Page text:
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Playing God: A brisk critique of the US Catholic hierarchy for moving sharply to the right

Author chronicles how the Church has become politically powerful in recent decades but fails to speak to bishops or lay Catholics about their intentions

Playing God
Author: Mary Jo McConahay
ISBN-13: 978-1685890285
Publisher: Melville House
Guideline Price: £26.99

In May of last year the Catholic archbishop in San Francisco banned Nancy Pelosi, the city’s top politician at national level, from receiving the Eucharist over her support for abortion rights.

Archbishop Salvatore Cordileone argued that Pelosi’s “position on abortion has become only more extreme over the years”.

“After numerous attempts to speak with her to help her understand the grave evil she is perpetrating, the scandal she is causing, and the danger to her own soul she is risking, I have determined that the point has come in which I must make a public declaration that she is not to be admitted to Holy Communion unless and until she publicly repudiate her support for abortion “rights” and confess and receive absolution for her co-operation in this evil in the sacrament of Penance.”

The episode, reported worldwide, may have prompted questions from an international audience for the first time as to what the US bishops were trying to do.


Were they just highlighting the Church’s beliefs to its flock – including Pelosi and, indeed, Joe Biden? Or were some trying to put pressure on Catholic politicians to have Church teachings incorporated into US law?

A new book by US Catholic journalist Mary Jo McConahay, Playing God, argues that the 229-member United States Conference of Catholic Bishops has moved very much to the right.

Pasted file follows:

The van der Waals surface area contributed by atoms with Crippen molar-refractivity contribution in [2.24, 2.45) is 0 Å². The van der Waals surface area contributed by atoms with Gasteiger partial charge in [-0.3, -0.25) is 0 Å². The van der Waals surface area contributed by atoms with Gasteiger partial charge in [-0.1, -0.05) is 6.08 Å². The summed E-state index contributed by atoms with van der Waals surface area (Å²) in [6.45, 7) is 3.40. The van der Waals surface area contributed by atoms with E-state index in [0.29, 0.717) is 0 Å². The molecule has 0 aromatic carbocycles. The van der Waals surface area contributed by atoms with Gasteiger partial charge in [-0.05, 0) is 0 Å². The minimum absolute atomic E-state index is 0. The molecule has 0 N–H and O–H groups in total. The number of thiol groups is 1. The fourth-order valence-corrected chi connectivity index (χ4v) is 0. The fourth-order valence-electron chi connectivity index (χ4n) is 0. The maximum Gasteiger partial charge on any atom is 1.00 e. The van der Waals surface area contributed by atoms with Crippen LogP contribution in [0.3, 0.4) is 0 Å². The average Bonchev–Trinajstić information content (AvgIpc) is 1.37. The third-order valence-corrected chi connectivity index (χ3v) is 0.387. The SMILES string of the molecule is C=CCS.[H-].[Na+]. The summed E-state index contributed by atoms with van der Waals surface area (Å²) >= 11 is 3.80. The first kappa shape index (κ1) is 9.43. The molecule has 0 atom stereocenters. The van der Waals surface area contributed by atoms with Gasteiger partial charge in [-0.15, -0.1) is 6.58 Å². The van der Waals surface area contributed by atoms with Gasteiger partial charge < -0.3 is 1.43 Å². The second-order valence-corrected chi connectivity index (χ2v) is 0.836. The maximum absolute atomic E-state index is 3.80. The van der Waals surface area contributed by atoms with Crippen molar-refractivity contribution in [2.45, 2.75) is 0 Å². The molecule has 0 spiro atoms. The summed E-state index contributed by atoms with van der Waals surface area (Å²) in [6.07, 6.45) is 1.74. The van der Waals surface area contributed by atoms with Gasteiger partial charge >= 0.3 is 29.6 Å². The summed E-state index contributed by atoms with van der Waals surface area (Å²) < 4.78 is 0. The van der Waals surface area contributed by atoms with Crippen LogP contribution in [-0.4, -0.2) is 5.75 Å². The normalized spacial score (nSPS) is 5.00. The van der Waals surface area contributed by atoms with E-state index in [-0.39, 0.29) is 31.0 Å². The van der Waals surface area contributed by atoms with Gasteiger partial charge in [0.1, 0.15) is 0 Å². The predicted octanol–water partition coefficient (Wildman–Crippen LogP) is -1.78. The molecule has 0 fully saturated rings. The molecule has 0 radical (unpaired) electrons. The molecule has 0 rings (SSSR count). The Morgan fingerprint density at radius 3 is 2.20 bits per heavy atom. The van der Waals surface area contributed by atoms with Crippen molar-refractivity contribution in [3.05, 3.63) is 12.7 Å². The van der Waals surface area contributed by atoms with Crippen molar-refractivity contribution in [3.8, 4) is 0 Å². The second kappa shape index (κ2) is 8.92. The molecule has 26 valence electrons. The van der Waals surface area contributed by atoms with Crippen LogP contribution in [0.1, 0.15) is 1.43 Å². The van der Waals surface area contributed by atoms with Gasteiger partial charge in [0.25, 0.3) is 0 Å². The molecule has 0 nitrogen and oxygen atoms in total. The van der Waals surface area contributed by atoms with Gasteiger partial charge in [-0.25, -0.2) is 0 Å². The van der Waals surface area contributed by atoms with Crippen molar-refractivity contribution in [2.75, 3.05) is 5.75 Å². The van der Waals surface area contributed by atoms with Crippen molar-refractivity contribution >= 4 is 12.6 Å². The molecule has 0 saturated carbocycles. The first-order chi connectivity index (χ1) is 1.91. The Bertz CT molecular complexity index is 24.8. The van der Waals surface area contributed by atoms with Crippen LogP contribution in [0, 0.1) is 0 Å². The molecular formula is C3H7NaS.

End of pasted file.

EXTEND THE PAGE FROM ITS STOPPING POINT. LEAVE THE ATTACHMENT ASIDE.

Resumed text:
She argues that a number of senior bishops are politically in lockstep with often extremely wealthy far-right figures not only on moral issues but in relation to other areas such as the economy, the Covid-19 pandemic and the environment.

McConahay contends that so great are the differences between senior American bishops and the Vatican under Pope Francis that it has “placed the US Church on the verge of schism”.

‘Christian nationalism’

The book argues actions of US bishops in, for example, undermining Covid rules during the pandemic and the combating of the environmental crisis as well as chipping away at government authority represent the “hallmark of surging Christian nationalism”.

McConahay suggests that US bishops have become enmeshed in – or are presiding over in some cases – a right-wing web which includes conservative non-profit organisations aimed at influencing Catholic youth, education and politics; ultraconservative media which are used as a platform; and law firms engaged in “religious freedom” issues by which is meant keeping and changing laws with the goal of establishing a “Christian nation”.

The book also deals not just with bishops but with other hugely influential figures such Leonard Leo of the Federalist Society – which played a key role in the appointment of conservative judges to the US Supreme Court, where six of the nine justices were raised Catholic – as well as businessman Thomas Monaghan who founded the Domino’s Pizza chain and industrialist Charles Koch.